Odd, but welcome to our world.
Beta. Ups vs. downs. If the market moves 2% and your stock moves 4% on average, it's beta is 2, roughly.
's a volatile stock chart. And here's one that's (relatively) a dead man's pulse.Why the diff? Well, people don't really have any clue as to how Netflix makes real money long term. There are dreams, plans, hopes, wishes—but no proven track record of regular free cash. The company doesn't pay a dividend and it has monster competitors looming in the form of Hulu, YouTube, the studios (who it buys from) and others.
But what about GM? Well, GM is a slowly dying-ish company. In fact, were it not for a very Left-leaning President in the office at the time, GM would no longer exist as it would have gone bankrupt in the 2008/9 financial crisis.
GM isn't going gangbusters, but it won't die next year either; it has relatively steady (albeit scant) earnings, and it pays a dividend. A nice one, in fact, which keeps its stock price relatively stable.
For a better encapsulation of volatility, we suggest Real Housewives
(really any city)—tune to the parts where the housewives are off their meds. That's
Variable Rate Demand Obligation
You have a variable rate bond. It adjusts annually based on whatever LIBOR averaged and it pays 100 basis points above LIBOR
. This particular bond, however, has a demand obligation which makes it automatically convertible into a flat 7% yield bond, payable in U.S. dollars, if the Dollar to Euro ratio ever drops below 1:1. The bond carries this VRDO feature as a kind of hedge against strange fluctuations in currencies, interest rates, and other bizarroland occurrences.
After you go to the bathroom you really should do this. With soap. It also refers to the notion that you cannot sell a stock and buy it back within 30 days and then claim it as a loss with the IRS.
You bought Netflix at $400 a share in October. It cratered on a weaker-than-expected Christmas. It's now December 27th and you want to sell it here at $320 and take the $80 a share loss to make up for your gains that you realized
by selling GOOG and YHOO at a tidy profit. It's smart tax planning so you sell.
New Year's Eve happens and you get anxious that Netflix is going to skyrocket in the next week. So you buy the same amount you sold January 15th. Bad news for you. You don't get to deduct the $80 a share loss you realized December 27th because you effectively "washed" that sale. Like it didn't happen. Like the soda that never, uh, really spilled on your aunt's carpet.
Clever replacing is what the wash rule is trying to avoid. For a sale to be recognized by the IRS as a clean qualified sale, 30 days have to pass from when you sold it to when you bought it back—so if you wait until Jan 26th (31 days in December) to buy back Netflix, then you're good to go. If it skyrocketed before then, well, too bad.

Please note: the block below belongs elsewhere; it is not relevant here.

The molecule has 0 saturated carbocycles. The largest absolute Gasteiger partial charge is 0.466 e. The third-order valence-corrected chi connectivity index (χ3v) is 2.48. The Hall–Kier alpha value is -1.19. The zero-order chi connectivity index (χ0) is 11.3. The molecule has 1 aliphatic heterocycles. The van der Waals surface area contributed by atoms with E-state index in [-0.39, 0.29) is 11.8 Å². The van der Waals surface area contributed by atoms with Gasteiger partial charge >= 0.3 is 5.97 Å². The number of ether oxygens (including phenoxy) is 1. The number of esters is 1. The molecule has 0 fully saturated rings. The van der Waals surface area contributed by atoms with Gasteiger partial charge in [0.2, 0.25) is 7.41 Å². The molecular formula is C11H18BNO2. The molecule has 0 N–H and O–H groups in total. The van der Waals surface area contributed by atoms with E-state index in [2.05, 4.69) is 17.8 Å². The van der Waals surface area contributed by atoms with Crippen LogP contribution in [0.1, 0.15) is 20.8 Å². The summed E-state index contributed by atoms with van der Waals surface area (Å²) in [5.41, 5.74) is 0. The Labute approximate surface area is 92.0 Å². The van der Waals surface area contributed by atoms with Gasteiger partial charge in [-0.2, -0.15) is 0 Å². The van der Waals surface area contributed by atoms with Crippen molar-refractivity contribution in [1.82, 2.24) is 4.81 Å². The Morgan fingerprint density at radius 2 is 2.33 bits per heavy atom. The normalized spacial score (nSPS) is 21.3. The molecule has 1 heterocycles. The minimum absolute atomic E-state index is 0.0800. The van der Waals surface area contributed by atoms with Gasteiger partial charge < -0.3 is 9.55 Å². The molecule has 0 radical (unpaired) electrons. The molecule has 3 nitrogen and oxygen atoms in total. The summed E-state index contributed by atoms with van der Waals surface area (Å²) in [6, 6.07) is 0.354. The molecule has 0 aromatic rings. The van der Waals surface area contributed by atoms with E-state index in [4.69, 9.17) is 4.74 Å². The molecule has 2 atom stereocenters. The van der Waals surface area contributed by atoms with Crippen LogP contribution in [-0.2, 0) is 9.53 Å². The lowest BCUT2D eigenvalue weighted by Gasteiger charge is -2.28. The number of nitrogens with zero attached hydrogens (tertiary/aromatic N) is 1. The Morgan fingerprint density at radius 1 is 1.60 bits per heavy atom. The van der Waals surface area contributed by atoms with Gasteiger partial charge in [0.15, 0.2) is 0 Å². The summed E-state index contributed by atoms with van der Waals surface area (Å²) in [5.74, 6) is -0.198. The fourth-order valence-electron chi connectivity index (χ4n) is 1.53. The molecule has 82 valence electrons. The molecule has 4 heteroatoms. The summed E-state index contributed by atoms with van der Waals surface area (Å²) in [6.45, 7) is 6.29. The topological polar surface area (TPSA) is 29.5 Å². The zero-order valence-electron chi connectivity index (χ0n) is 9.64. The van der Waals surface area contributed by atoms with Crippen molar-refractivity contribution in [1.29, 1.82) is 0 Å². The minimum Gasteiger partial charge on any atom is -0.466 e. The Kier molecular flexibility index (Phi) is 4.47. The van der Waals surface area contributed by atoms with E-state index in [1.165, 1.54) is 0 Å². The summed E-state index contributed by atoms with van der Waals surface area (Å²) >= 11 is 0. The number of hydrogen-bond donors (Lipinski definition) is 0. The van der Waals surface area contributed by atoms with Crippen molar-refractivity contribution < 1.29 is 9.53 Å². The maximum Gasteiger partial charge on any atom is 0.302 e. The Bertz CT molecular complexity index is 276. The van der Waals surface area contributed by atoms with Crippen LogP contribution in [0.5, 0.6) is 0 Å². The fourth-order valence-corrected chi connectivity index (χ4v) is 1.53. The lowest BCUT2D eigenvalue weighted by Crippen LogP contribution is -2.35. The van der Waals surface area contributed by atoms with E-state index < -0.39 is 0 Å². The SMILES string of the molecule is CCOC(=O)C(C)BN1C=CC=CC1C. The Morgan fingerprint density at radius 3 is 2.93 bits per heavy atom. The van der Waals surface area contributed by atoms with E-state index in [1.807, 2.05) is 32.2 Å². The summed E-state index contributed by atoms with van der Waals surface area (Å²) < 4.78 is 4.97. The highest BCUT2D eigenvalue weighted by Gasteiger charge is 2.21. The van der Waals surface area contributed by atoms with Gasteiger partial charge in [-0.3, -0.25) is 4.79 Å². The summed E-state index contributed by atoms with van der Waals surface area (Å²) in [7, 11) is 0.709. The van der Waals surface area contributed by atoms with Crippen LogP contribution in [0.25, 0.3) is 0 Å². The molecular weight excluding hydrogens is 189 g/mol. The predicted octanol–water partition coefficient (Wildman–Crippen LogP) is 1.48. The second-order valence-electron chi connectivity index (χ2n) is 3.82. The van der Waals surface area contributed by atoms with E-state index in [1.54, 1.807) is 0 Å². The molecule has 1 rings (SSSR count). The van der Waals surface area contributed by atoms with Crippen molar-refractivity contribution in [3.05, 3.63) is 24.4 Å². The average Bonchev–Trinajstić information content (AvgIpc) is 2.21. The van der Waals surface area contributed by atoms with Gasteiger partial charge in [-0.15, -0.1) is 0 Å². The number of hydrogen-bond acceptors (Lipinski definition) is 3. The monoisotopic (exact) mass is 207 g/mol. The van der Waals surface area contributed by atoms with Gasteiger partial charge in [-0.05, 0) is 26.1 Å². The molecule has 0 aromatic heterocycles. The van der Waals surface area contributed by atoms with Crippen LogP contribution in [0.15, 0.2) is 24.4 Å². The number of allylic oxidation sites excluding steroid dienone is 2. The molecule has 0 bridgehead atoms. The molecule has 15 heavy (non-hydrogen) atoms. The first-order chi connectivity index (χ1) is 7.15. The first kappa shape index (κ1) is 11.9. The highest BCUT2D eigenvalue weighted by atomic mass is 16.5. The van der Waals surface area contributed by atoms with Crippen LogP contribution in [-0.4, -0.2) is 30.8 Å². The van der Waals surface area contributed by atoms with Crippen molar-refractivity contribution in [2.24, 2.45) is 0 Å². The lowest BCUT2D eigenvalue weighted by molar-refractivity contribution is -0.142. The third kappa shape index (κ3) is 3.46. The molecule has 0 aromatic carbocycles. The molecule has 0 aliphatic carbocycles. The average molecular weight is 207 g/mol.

Next time, try Hulu.
"Every man for himself!" A phrase from the wild wild west. And that's what a western account looks like - you are responsible just for your own shizzel.
A transaction that is conditional because the security has been authorized to have been issued, but has not yet been issued. This applies to IPOs, secondary offerings and stock splits. Trading can occur in these shares, but the transactions are subject to the shares actually coming into existence. If for some reason they don't, the transaction is canceled.
Shmoop Enterprises Global or SHMEG decides to spin off its European business as a separate company based in Paris. (We like the food.) So we declare that all shareholders of SHMEG will get 0.35 shares of SHMEUR, a new company to be spun off of the parent. The spin will officially happen on May 4th (our favorite day of the year, duh). But they can begin trading in March as "when-issued" so that people who really want SHMEUR can rush to the head of the line.
A stock appears to trade at 100x earnings with the Wall Street consensus estimate for next year's earnings being $1 a share. The company has no debt and just a little cash. But nothing trades at 100x earnings. The $1 a share for next year is not what investors believe who are paying $100 a share - rather, they believe that the real earnings by the time the company is done printing its quarterlies will be more like $3 and the next year, more like $7. So on two year forward earnings, investors are paying just 14ish times earnings. That number isn't published anywhere except maybe on analyst's private company write-ups - those are analysts inside of mutual and hedge funds who don't, well, publish. Those numbers are the earnings numbers that investors are "whispering" about.
Work In Process InventoryDefinition
A balance sheet item which tracks production process - i.e. many companies carry a lot of value in half-made widgets - their process must be tracked financially over the course of the quarter.
Just see the Shmoorb (Shmoop blurb) on working capital
. The inventory "in process" is in the process of being paid for, drunk, and then whizzed. It's the 500 stored glasses a day of Miss Havisham's bitter lemonade times 100 days' worth of inventory.
The difference between a company's current assets and current liabilities. This is a measure of liquidity; does the company have enough of a cushion to satisfy its short-term cash needs? You might think the higher the "better" but too much working capital might mean that the company isn't utilizing its assets as efficiently as it could.
Okay, you're at the prototypical lemonade stand. It's a special lemonade that has to cure for exactly 100 days before it's just bitter enough to be called Miss Havisham's Lemonade.
You know that you sell on average 500 glasses a day so you have to stockpile the lemonade for 3+ months before the day comes when you'll serve it. And bitter lemonade ain't free. In fact, it costs you about a dime a glass, with all the sugar you use to combat the bitterness. Even at just a dime, that's 50 bucks a day (a dime times 500 glasses) times 100 days. It totals to 5 grand of stored lemonade.